Why hack your game console?

Some people buy game consoles at launch only to take them apart immediately and post pictures of the insides on the internet. Web pages, wikis, and forums are devoted to putting Linux on game consoles even before they have been released. Recently released videos feature Windows XP successfully booting on a Sony PlayStation 3 via Linux/QEMU and another running emulators using a Gamecube Action Replay exploit on the Nintendo Wii. Why bother? Why reverse engineer a console? Why void your warranty? Aren’t the games and provided content enough?

It’s part of the ideology of the hacker: take it apart, fiddle with it, and make it do what you want.

Illegal home brew development has existed for years: shady individuals authored and sold bootleg Atari cartridges back in the ’80s, followed by 100-in-1 Nintendo Entertainment System cartridges, and so on. However, hobbyists have found better (and more legitimate) ways to explore and extend their hardware: home brew software. If a program doesn’t exist (or it does exist and you don’t like the way it was done), do it yourself. If there’s a barrier like Digital Rights Management, find a way around it.

An excellent example of this sort of home brew is the Xbox Media Center. Why have a DVD player, a computer for watching videos or playing music, and a console for playing games, when you can combine all three into one unit? Unhindered by corporate interests, DRM restrictions or marketing concerns, a geographically distributed development team has built an incredible piece of software. XBMC is an extremely versatile video and audio player with network streaming, RSS feed readers, live Weather reports, access to YouTube and Google video, and much more. Bill Gates was even impressed by its capabilities.

Another area of constant development is Linux. Why stop at developing software just for one console when you can use platform independent software? Over the years, Linux has found its way onto many common consoles.

Dreamcast Linux, the veritable granddaddy of console Linux, has been around since at least 2001, and there’s still interest today.

Gamecube Linux is still under semi-active development, and will probably find much more interest now that the Wii is out. Already, people are trying to find ways to get GC Linux to run on the Wii, in addition to the fledgling Wii Linux projects such as Wii-Linux and Wiili.

Xbox Linux exists in a couple of different forms, including a branch of Ubuntu and Gentoo. An effort to get Linux on the Xbox 360 hasn’t gotten nearly as far yet.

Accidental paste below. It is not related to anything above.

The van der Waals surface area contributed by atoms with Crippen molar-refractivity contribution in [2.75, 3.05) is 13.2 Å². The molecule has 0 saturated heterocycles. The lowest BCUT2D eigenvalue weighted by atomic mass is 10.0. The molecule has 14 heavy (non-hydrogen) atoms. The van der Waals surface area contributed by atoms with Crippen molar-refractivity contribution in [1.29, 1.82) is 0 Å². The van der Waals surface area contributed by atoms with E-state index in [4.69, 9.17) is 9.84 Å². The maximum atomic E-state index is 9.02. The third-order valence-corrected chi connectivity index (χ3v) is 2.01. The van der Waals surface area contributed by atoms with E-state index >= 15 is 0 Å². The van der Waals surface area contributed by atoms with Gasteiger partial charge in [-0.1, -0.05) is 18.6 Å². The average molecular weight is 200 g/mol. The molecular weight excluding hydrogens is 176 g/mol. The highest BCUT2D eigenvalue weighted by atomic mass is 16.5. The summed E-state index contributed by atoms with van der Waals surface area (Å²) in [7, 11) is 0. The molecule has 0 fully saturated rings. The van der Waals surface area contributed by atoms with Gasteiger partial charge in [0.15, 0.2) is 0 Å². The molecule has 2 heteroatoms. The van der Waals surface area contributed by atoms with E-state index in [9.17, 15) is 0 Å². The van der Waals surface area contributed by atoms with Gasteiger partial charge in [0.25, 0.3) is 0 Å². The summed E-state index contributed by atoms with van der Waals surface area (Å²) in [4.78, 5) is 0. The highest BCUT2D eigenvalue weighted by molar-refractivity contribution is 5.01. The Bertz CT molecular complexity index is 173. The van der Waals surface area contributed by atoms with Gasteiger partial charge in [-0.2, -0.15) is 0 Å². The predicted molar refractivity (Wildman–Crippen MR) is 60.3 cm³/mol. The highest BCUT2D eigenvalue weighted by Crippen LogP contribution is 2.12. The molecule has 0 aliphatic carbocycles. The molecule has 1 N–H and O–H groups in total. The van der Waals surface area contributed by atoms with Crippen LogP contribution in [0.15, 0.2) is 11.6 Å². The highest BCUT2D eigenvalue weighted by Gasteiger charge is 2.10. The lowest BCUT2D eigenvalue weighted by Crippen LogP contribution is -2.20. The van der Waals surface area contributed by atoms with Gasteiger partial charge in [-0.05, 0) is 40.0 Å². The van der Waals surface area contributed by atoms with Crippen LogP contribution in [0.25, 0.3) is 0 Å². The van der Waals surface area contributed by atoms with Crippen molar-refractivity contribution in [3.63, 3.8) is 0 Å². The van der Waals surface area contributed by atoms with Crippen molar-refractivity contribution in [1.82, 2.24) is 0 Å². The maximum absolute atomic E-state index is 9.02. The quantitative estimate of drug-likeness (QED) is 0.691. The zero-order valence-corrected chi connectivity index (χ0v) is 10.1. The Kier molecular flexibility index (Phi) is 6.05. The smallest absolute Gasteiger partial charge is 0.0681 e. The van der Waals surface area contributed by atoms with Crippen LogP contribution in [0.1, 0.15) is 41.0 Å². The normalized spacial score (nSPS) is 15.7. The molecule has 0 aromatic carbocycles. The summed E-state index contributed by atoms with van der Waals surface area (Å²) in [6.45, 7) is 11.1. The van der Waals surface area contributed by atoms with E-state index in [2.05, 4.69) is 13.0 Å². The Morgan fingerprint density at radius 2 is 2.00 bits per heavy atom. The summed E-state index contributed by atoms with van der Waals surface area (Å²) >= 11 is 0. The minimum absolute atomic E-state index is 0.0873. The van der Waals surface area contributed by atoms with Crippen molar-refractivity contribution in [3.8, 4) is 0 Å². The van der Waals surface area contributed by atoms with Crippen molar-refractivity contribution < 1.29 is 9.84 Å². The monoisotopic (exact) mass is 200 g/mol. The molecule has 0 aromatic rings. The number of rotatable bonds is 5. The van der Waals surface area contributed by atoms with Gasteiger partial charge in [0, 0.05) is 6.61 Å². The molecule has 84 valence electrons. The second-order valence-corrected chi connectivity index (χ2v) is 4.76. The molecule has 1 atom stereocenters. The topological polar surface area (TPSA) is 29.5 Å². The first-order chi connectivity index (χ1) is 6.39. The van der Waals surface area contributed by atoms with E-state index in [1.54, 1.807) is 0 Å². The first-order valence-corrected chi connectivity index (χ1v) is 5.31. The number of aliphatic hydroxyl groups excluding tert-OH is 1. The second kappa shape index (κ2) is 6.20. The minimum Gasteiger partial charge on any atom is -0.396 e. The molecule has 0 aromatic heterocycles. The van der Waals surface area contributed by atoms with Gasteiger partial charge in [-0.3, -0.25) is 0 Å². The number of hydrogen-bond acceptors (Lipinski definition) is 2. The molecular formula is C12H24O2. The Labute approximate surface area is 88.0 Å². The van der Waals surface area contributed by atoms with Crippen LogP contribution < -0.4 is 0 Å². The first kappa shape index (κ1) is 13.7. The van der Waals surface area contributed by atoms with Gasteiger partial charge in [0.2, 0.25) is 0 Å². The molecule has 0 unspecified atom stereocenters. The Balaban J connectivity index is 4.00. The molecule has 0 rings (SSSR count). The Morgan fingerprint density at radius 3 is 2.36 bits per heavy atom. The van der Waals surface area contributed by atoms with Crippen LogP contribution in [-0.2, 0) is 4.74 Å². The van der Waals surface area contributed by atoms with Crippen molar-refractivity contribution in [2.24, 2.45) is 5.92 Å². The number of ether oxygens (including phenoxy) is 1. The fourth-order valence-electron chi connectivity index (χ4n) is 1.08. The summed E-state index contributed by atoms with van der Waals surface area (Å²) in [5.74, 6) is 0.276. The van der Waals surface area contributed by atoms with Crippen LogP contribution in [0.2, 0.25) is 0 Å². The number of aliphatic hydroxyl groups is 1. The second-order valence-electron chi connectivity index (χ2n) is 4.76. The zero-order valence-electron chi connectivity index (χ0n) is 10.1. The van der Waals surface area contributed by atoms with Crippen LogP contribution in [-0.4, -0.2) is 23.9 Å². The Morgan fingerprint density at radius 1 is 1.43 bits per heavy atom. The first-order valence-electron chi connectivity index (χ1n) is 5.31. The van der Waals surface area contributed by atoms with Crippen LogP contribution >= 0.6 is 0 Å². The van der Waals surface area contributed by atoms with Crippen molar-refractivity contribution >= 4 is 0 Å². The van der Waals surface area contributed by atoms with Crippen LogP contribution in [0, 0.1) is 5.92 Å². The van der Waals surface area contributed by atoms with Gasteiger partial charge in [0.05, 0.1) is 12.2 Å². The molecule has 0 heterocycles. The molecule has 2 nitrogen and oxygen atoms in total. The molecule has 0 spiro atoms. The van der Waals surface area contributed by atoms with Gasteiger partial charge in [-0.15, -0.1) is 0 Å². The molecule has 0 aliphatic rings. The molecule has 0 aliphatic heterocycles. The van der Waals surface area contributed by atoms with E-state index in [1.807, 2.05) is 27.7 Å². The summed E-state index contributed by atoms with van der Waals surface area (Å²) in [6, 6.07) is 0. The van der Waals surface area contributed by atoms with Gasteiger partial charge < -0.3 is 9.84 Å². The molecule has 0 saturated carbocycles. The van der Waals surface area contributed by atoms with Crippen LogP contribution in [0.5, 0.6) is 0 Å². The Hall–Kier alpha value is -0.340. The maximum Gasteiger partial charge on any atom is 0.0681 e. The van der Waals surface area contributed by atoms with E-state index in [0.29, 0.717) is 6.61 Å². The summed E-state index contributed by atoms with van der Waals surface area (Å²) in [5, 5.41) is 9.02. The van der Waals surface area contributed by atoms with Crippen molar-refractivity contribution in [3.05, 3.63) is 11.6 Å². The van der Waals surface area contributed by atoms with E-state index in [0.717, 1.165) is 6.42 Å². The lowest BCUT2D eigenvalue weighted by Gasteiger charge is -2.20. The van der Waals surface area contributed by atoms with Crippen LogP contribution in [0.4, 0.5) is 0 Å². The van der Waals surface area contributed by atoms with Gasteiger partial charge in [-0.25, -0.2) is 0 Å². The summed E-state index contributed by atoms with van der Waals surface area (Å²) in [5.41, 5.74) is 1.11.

The Sony PlayStation 3 includes Linux support out of the box with their Open Platform. The Sony-sponsored Yellow Dog Linux, released on November 27, 2006, was written specifically for the PS3. Other distributions such as Fedora Core 5 and Gentoo have been successfully installed.

You have to admit, there’s a certain amount of “because I can” mentality with Linux. However, there are many uses for a game console running Linux, including game console emulators, routing, or serving web pages.

Emulation allows programs to run on a platform other than what was originally intended. Common examples include MAME (Multiple Arcade Machine Emulator) and cartridge dumps of older consoles, such as the Atari 2600, NES, or Sega Genesis. At this point, virtually every cartridge-based console has been emulated in one form or another. For example, armed with a ROM (software image of the contents of the game media) and an emulator, you could play the Nintendo game Super Mario Brothers 3 on an Xbox.

However, this brings legality into question; if you don’t own the game, even though the product isn’t being sold, do you have the right to copy that game? Nintendo has recognized the market potential with their Virtual Console, allowing consumers to easily purchase older games from different consoles from a growing library of titles.

I heard a story of a Student Association web server running on an Xbox with Linux and Apache until the new manager, not knowing what it was, took it home for his kids to play with. In essence, a tool was mistaken for a toy, and that’s part of the paradigm shift one needs to recognize when dealing with these consoles: they’re not just children’s toys anymore.


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